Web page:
Epic Games and Google have reached a temporary ceasefire in their yet to be concluded legal battle over Bandcamp.
Bandcamp is a digital music store known for its unique song selections and direct artist payments.
Epic games, one of the leading digital gaming providers and creators of legendary games like Fortnite and Rocket League, acquired Bandcamp in early March this year.
The company says it is 100% committed to maintaining the sole priority of the platform, which accords artists 82% of every sale made.
Unlike most streaming platforms, Epic games hope to generate enough money for the artists using Bandcamp. All transactions are made through the app’s billing system, and they have the right to set prices.
In a press statement, the company representatives said, “Bandcamp will play an important role in Epic’s vision to build out a creator marketplace ecosystem for content, technology, games, art, music, and more,” Epic said in a statement at the time.”
However, in April, Epic failed to incorporate Google’s payment method following the Google 2020 billing policy. The policy encompasses that Bandcamp, like many other streaming platforms, will use Google’s billing system and pay additional fees. This caused an uproar and a legal issue.
Bandcamp CEO and co-founder, Ethan Diamond in a press statement, said, “We would have to either pass Google’s fees on to consumers (making Android a less attractive platform for music fans), pass fees on to artists (which we would never do), permanently run our Android business at a loss, or turn off digital sales in the Android app.”
Epic filed an injunction to the existing antitrust lawsuit against Google. The injunction entails Epic asking for the full rights to permit Bandcamp to continue its former operations rather than adapting the Google payment system.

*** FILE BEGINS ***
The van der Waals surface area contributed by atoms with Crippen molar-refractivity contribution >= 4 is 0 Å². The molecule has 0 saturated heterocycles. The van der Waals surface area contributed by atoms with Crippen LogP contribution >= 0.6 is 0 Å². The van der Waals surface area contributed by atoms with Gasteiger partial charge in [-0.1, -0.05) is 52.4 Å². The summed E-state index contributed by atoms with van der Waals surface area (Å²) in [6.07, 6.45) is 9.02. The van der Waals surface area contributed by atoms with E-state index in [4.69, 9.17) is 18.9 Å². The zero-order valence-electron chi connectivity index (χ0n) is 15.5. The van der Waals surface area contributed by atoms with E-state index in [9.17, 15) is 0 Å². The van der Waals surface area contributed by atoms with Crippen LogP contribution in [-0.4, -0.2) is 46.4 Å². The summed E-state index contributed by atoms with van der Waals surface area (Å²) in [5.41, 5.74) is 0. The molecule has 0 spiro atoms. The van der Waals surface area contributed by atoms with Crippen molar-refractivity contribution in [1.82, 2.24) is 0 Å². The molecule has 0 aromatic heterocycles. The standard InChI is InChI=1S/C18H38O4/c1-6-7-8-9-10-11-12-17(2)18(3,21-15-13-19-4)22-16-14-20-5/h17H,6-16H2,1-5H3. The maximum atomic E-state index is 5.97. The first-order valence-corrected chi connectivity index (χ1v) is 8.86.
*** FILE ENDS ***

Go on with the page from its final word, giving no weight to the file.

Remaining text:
Google previously stated that pulling them out of the billing system on their platform could see the retraction and expulsion from the Google play store.
On Friday, the favor was on Bandcamp’s side, which permits the billing operations on their site on any Android devices. This was until the case against Google and Epic was resolved.
Audiences and fans on Bandcamp can continue to support their favorite artist and play and stream their favorite songs or albums without hassle.
Bandcamp, in a statement, said Google doesn’t have the right to ban them and not put up updates for their app on the Google play store.
Until the lawsuit between Google and Epic is resolved, Bandcamp says it will place 10% of its revenue made from Android devices in escrow.
The court will decide to release the funds to Google if it believes it’ll cause a clash between payment methods.
The 10% commission has sparked interest as Google charges 15% to 30% commissions for in-app purchases for the majority of game developers. Google offered Bandcamp a subsidized fee following the court case.
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